TMA1407 Feedback Reflection

TMA1407 is the module which dealt with Processes and was intended to help us develop and further our projects. It was fairly good for this but (as I may have mentioned once or twice) I don’t feel like I was able to dedicate as much attention to this module as it deserved due to TMA1402. But that aside the feedback from 1407 was useful to me:

There is some good work here you are tackling the filming and post production effectively, you are taking on the challenge on scripting and edit to build a narrative, the is way to in this respect but progress is sure and steady. The next stage regards the critical development of the piece, there are things to consider which will influence how the project progresess from here. What is the film about and who is it for, so that’s context and audience. Critically, you have a tendancy to measure relevance of material/research etc based on your own parameters, but by asking the simple (yet complex) question of context and audience,  you can begin to tease core themes that will then allow your studies to not be confined to or read as  “women martial artist doc”, but to move across subject, genre and medium to get to deeper level regarding gender, representation, purpose and authorship: E.G: do you speak for her? Do you articulate what she cannot? If you are speaking on her behalf, what is being said and how? that is where you build from.

So again we are talking about the voice and this is where my research is going to have to focus for now, to truly understand the concept of voice. I don’t know that I can speak for Gemma and I don’t feel that I need to. She has a strong voice of her own so at present I am leaning towards using her voice and bolster that with the voices of her friends and family.


As I promised before, there will be more to come on the voice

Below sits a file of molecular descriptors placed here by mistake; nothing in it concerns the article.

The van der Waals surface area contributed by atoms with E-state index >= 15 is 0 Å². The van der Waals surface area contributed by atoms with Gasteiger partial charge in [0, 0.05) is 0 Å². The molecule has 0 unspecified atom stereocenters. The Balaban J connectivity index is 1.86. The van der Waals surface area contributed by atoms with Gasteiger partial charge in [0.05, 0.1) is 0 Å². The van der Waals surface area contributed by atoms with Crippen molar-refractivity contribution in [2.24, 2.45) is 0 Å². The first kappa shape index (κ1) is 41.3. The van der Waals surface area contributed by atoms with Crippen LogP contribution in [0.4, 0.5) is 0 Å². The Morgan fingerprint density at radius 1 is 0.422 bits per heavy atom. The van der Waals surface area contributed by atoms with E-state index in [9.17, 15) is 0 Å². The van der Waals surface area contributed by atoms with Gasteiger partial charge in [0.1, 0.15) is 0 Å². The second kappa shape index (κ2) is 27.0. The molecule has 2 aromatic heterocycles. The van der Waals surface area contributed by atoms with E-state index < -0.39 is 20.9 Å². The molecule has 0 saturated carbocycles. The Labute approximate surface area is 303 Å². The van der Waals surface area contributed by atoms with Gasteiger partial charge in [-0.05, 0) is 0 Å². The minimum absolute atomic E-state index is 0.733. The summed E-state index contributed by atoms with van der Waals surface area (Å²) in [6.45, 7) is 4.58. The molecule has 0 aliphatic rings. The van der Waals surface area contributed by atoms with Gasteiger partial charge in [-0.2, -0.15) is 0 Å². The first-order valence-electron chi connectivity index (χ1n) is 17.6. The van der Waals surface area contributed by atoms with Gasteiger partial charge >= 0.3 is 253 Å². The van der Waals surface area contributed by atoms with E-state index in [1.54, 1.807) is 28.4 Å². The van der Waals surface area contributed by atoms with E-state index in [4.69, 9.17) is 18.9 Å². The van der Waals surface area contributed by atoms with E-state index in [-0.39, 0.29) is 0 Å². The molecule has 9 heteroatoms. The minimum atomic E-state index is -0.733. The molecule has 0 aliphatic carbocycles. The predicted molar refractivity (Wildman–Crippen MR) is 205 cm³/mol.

Sex: My British Job

Well, not mine. It’s a documentary directed by Nick Broomfield starring Hsiao-Hung Pai looking at the hidden world of the prostitution of Chinese illegal immigrants.

Starring is probably the wrong term to use here as the documentary is predominantly filmed through her eyes by way of a secret camera hidden in her glasses. As such the footage is all fairly low quality but the topic is so absorbing that you soon forget about shaky, low quality image.

In the documentary Hsiao-Hung Pai works as a maid in a brothel in London and her duties include cleaning, cooking and answering the phone. This is about 14 hours a day every day all for about £100 a week. Those are meant to be her duties however as the film progresses there is increasing pressure put on her to work as a prostitute with the madam getting more and more aggressive and verbally abusive the more she resists. You can see Pai getting more depressed as time passes and in the end she agrees to prostitute herself, calls in Nick and gets out. The documentary finishes with Pai, accompanied by Nick, going to confront the madam about her behaviour and the way she victimises the vulnerable girls who through being undocumented cannot work in legal well paid jobs.

As I said above, this documentaries strength lies not in its visuals but rather in the immersive investigation that Pai undertook.

In my own work I’m trying hard to produce strong high end visuals but maybe I shouldn’t get too tied up with that.

Documenting the Madness

As a part of developing my own documentary I have been watching a lot of documentaries to learn more about the conventions of documentaries and explore how they develop their narratives. I’ve decided not to restrict myself on the types of documentary I’m watching but generally they are around equality, feminism and violence.